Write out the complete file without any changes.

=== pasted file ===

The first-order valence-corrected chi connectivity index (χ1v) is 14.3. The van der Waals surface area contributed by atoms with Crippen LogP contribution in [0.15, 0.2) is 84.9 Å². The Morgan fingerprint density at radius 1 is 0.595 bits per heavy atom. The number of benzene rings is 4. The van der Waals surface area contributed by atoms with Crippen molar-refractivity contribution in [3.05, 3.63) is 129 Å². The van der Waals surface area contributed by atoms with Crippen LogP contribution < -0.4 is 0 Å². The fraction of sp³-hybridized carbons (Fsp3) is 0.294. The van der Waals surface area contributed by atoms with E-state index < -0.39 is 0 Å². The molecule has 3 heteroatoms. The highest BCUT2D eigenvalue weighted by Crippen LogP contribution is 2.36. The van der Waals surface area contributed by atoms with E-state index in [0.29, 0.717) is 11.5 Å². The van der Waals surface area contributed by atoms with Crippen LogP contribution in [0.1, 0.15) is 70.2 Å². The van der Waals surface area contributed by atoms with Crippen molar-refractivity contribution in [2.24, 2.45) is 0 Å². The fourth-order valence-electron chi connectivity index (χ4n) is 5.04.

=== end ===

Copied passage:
The first-order valence-corrected chi connectivity index (χ1v) is 14.3. The van der Waals surface area contributed by atoms with Crippen LogP contribution in [0.15, 0.2) is 84.9 Å². The Morgan fingerprint density at radius 1 is 0.595 bits per heavy atom. The number of benzene rings is 4. The van der Waals surface area contributed by atoms with Crippen molar-refractivity contribution in [3.05, 3.63) is 129 Å². The van der Waals surface area contributed by atoms with Crippen LogP contribution < -0.4 is 0 Å². The fraction of sp³-hybridized carbons (Fsp3) is 0.294. The van der Waals surface area contributed by atoms with E-state index < -0.39 is 0 Å². The molecule has 3 heteroatoms. The highest BCUT2D eigenvalue weighted by Crippen LogP contribution is 2.36. The van der Waals surface area contributed by atoms with E-state index in [0.29, 0.717) is 11.5 Å². The van der Waals surface area contributed by atoms with Crippen LogP contribution in [0.1, 0.15) is 70.2 Å². The van der Waals surface area contributed by atoms with Crippen molar-refractivity contribution in [2.24, 2.45) is 0 Å². The fourth-order valence-electron chi connectivity index (χ4n) is 5.04.